The private cloud's market size is about $7 billion, according to the analysts at Wikibon. That's a quarter the size of the public cloud market, which Wikibon estimates as about $25 billion. Indeed, the value of Amazon Web Services (AWS) alone is larger than the entire private cloud market -- AWS's market share came in at $7.9 billion in 2015.
Other surveys show that the private cloud is still growing, but it won't overtake public clouds. Indeed, I suspect that private clouds have peaked, and their growth will slow as enterprises increasingly focus on public clouds.
All of this shows the sea change in enterprise cloud thinking: Only a few years ago, enterprises proclaimed private cloud strategies so that they could own their IT assets, and they viewed public clouds suspiciously.
Why the change? One reason is that public clouds are now more capable than private clouds. Look what's in AWS versus an OpenStack distribution -- it's night and day. Ditto when comparing other public clouds to other private clouds.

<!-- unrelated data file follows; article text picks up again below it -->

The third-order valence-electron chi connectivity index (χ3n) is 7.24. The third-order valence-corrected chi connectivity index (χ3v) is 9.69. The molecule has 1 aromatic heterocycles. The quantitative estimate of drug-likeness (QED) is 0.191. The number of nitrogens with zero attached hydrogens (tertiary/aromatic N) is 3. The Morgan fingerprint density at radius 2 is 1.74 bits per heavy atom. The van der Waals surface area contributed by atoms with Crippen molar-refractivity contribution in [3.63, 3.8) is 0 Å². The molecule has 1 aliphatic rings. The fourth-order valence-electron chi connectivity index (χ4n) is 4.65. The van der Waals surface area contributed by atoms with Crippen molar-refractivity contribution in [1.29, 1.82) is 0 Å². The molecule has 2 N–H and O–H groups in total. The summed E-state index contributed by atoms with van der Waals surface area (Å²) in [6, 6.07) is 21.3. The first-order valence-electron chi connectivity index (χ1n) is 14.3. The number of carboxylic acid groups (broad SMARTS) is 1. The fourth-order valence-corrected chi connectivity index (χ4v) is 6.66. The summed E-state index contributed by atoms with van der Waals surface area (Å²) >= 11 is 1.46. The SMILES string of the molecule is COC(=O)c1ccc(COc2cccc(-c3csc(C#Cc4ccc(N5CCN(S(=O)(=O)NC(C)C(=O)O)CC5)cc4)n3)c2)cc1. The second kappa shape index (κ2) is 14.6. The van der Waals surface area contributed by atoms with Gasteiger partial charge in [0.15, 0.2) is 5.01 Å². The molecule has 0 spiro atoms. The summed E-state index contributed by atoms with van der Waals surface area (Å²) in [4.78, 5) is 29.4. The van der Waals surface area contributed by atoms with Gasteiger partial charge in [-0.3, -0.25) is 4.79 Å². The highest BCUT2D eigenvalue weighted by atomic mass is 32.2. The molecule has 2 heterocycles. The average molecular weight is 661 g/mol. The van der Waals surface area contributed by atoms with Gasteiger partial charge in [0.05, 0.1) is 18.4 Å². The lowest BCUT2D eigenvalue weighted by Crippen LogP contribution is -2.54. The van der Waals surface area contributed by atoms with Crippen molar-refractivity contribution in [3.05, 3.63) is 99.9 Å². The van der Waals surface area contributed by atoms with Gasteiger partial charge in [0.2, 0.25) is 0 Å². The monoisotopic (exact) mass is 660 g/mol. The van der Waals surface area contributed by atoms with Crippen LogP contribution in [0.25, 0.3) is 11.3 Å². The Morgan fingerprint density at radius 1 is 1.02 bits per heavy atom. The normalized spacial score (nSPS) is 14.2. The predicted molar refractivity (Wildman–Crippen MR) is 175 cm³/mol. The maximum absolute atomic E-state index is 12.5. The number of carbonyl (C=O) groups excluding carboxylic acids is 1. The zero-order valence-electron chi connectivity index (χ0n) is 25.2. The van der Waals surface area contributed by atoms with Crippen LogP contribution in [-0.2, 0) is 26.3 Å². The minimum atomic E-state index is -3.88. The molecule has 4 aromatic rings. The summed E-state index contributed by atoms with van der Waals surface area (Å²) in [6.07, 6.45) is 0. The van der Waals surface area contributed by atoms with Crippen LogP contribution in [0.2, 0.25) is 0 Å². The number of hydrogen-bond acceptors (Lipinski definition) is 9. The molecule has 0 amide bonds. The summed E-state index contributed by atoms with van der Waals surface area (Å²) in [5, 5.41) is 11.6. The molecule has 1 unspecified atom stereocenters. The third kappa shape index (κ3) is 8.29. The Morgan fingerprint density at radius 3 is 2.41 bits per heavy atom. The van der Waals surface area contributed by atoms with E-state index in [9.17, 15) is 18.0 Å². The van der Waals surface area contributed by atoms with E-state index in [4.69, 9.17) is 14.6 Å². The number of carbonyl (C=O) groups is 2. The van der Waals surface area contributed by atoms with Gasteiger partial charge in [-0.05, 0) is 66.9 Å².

But the biggest reason is that "private cloud" is another way to say "my own data center," which does not provide the benefits that companies seek from the principles of cloud computing. Both business and IT are increasingly acknowledging that "private cloud" isn't the cloud.
The "private cloud" notion has also been perpetuated by traditional enterprise vendors, who needed to cloud-wash their existing wares to be able to keep selling them. Oracle, VMware, HP Enterprise, and most major providers have been guilty of this. But that cloud-washing has lost its resonance as IT organizations have learned the truth in their own deployments.
Still, private clouds have a place. There remain legitimate reasons to own and manage your own technology infrastructure, and private clouds bring some of the benefits of cloud principles to such data center deployments.
At the end of the day, however, the private cloud is for your exceptions, not the norm. That is why enterprises will find more value with public clouds and continue to grow their public cloud usage accordingly.
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